Crew Day 3-3-14_MD (22)Erosion occurs when soil detaches and moves downhill. This is often caused by flowing water, wind, gravity, or moving ice. Erosion can also occur when soil isn’t well covered. It is critical to prevent erosion, as it can take about 200 years to form one inch of soil! Loss of soil can be devastating to the natural landscape when it occurs on steep hillsides or along a stream. Such movement of soil can also cause damage around a home, compromising foundations, clogging drains, and dislodging entire gardens. Depending on where the soil goes, it can also lead to liability issues.

In Portland, the most easily eroded areas are in the West Hills. Most of the soil there was formed during the Ice Age following events known as the Missoula Floods, which would have covered Portland in as much as 400 feet of water, carrying soil and rocks from distant parts of Washington, Idaho, and Montana. After the flood water receded, mostly sand and silt remained, which was then carried by wind up into the West Hills.

Silt increases the likelihood of erosion in two main ways. First, silt is the most erosive type of soil due to its very small particles which are easily carried away by water or wind. These particles don’t bond together chemically, as do small clay particles. The windblown particles, or loess, that made their way to the West Hills contain more silt than soil, compared to other areas of Portland or the Willamette Valley. Second, the material blown into the West Hills buried all the soil that had been there before the Missoula Floods, creating a layer above the old soil that engineers call a slip plane. Rain and irrigation water seeps through the newer soil but the older soil is denser and less permeable, so the water saturates the new soil above the old soil. If there is enough water and not enough support (from roots or other erosion control measures) the slope can fail and slide downhill. These types of landslides have occurred for thousands of years. In modern days, we have seen these landslides cause homes in the hills to slide into one another.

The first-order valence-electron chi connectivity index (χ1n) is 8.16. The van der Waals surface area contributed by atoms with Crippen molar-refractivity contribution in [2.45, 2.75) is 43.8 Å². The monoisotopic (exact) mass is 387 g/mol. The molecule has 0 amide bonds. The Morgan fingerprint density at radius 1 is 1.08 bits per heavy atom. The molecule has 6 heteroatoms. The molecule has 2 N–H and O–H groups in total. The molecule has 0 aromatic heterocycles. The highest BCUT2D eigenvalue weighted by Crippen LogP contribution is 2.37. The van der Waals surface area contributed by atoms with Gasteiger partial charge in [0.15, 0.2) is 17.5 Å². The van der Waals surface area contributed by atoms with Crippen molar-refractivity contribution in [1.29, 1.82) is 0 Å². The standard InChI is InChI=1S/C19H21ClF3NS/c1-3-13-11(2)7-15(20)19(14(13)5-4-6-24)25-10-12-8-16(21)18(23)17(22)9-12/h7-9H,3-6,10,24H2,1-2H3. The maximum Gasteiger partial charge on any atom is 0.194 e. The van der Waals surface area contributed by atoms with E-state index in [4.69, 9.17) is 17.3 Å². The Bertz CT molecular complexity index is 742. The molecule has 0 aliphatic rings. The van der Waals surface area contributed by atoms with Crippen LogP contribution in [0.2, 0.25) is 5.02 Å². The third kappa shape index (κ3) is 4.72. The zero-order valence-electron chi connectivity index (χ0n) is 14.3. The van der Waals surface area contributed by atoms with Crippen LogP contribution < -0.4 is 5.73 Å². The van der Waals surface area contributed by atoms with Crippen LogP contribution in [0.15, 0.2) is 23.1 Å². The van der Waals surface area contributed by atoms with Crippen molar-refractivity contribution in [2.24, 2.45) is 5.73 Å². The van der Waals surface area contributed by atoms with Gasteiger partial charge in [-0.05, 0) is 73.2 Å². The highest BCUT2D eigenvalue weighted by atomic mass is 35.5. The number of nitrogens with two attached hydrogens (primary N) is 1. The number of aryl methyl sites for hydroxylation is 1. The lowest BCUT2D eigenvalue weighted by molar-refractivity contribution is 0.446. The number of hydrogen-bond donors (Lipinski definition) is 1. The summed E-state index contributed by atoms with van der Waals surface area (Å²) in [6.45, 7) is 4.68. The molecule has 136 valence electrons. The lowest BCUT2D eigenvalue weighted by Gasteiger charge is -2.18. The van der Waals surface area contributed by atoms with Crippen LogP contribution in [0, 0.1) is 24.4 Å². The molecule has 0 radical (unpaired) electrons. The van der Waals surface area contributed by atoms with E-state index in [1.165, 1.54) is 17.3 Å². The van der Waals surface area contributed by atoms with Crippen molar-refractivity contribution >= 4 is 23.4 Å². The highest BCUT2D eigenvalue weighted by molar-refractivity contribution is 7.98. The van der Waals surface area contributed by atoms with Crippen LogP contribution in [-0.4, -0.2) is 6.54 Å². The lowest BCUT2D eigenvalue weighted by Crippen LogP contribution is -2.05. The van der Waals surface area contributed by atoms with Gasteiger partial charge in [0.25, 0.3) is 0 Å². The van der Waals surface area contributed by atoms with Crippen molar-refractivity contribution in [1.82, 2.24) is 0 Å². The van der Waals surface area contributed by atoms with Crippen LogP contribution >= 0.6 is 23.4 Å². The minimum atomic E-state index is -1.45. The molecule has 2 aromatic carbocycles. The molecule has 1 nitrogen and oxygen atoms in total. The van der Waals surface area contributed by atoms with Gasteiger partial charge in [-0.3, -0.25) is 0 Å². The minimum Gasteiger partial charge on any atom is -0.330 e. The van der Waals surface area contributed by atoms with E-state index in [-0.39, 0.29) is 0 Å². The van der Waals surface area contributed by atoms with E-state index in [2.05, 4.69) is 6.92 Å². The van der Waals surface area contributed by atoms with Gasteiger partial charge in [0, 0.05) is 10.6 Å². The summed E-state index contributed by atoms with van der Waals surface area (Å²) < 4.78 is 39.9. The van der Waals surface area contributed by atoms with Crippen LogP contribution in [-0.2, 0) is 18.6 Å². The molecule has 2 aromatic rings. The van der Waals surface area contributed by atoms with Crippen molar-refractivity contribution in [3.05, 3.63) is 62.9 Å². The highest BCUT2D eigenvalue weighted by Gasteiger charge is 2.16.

One of the best ways to stabilize soil and hillside slopes is by planting native grass, shrubs, and trees. Their root systems, and the fibrous mycorrhiza fungus that attach to them, literally hold the soil in place. The roots can also create holes, known as pores, which allow water to seep deeper into the ground so that it doesn’t collect on the surface and wash soil away. The plants pull water they need from the ground, preventing soil in steep areas from getting too saturated and heavy. Find more information on plants to use for erosion control.

The roots of plants also pump organic matter, formed from the breakdown and composting of living material, deep into the soil. It is literally the glue that holds soil together. Organic matter also helps water seep deep into the soil while providing nutrients for crops, trees, and other plants in your garden. While mulches, composts, and other amendments help add organic matter to soil, plants are the most efficient way to get these nutrients deep into the soil and to help prevent erosion.

Check out our Healthy Streams Program for help with erosion around streams, and call our Rural Conservationist Scott Gall for more information; or 503.238.4775, ext. 105.



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